Burnett taught at MoMA in the fall of 2013 — as part of the Contemporary Issues curriculum of the reanimated “People’s Art Center.” He lead a workshop/seminar entitled “Making the Invisible Visible” — a continuation of the Artist as Researcher program curated by Alison Burstein. See more here.
Burnett was in Istanbul from November 30th to December 4, as a guest at Spot Atöyeler. A short, collaborative sifting of the problem of temporary metempsychosis took place. On December 2nd, Burnett gave a talk entitled “The Problem of the Luminous Nose: Reflections and Deflections.”
On Friday, 29 November, Burnett ran a set of attention workshops (with Sal Randolph) at the Institut für Raumexperimente, an Olafur Eliasson Studio project, and part of the Universität der Künste Berlin.
Burnett served as one of the “interpreters” in Tino Seghal’s “This Situation” (2007) which was installed/performed in Princeton in the week of November 18-22; the project was a joint effort by the Lewis Center and IHUM.
Burnett and friends did a performance lecture at the Dairy Art Center in London on the 25th of October, alongside their show on Aldous Huxley. The Order of the Third Bird has work in the exhibition, which gets discussed here.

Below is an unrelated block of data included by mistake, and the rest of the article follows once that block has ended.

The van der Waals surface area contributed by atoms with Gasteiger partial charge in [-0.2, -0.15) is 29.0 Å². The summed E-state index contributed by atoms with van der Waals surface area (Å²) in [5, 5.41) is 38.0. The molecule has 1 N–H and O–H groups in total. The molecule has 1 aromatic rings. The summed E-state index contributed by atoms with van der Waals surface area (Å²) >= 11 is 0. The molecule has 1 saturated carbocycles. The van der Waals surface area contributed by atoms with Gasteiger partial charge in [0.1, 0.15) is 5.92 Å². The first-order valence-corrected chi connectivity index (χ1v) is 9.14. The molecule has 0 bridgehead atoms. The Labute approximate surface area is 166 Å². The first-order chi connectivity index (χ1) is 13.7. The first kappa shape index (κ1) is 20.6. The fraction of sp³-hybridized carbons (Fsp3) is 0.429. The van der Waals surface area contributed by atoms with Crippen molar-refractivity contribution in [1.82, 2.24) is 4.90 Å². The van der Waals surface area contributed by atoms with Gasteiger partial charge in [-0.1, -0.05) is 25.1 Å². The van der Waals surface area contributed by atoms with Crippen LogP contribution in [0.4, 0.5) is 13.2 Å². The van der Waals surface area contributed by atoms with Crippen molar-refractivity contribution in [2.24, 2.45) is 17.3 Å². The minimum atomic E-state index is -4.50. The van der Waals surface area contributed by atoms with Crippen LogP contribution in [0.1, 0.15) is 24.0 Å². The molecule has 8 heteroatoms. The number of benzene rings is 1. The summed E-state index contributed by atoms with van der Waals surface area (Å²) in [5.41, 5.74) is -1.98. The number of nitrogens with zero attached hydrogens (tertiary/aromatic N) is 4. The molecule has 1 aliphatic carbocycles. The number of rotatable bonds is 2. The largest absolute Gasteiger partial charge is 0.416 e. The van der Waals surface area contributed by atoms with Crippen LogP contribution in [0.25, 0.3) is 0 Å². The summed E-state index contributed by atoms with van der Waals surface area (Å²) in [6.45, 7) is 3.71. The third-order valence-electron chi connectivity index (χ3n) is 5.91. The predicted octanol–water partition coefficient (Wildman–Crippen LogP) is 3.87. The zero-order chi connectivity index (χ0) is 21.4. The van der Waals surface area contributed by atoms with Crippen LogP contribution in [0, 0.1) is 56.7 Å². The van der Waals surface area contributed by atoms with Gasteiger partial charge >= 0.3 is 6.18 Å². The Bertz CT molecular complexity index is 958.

On the 24th of October Burnett led a workshop in the “100 Hours” project at University College London. This was an interdisciplinary experiment in the study of material culture, and the brainchild of Leonie Hannan and Kate Smith. Participants have posted some reflections on the occasion.
Burnett gave a pair of lectures at the Norwegian Academy of Sciences and Letters, in Oslo, on the 21st and 22nd of October. Details here.
Los Angeles enjoyed a week of Moby-Dick madness in early October—find details here. As part of the festivities, Burnett presented (with the primatologist Amy Parish) at the LA Public Library on October 3rd: “How Scientists Came to Love the Whale”; and then on October 5th, he performed in David Schweitzer’s “My Moby Dick” at the Broad Stage in Santa Monica — info here, and a write up of the performance here.
On the 27th of September, Burnett moderated a discussion of “The Encyclopedic Palace” — this year’s Venice Biennial. The event celebrated the US release of the catalog for the exhibition, which was a Cabinet project. Participants included Lynne Cooke, Hal Foster, and Massimiliano Gioni, the curator. See video of the event here.
The Creative Destruction Consultancy is back, and participated in “Pataphysics: A Theoretical Exhibition” at the Sean Kelly gallery — Burnett and colleagues (in white lab coats) offered free consultations on the evening of September 12th. See more here and here. See here for a short feature on the work of the CDC.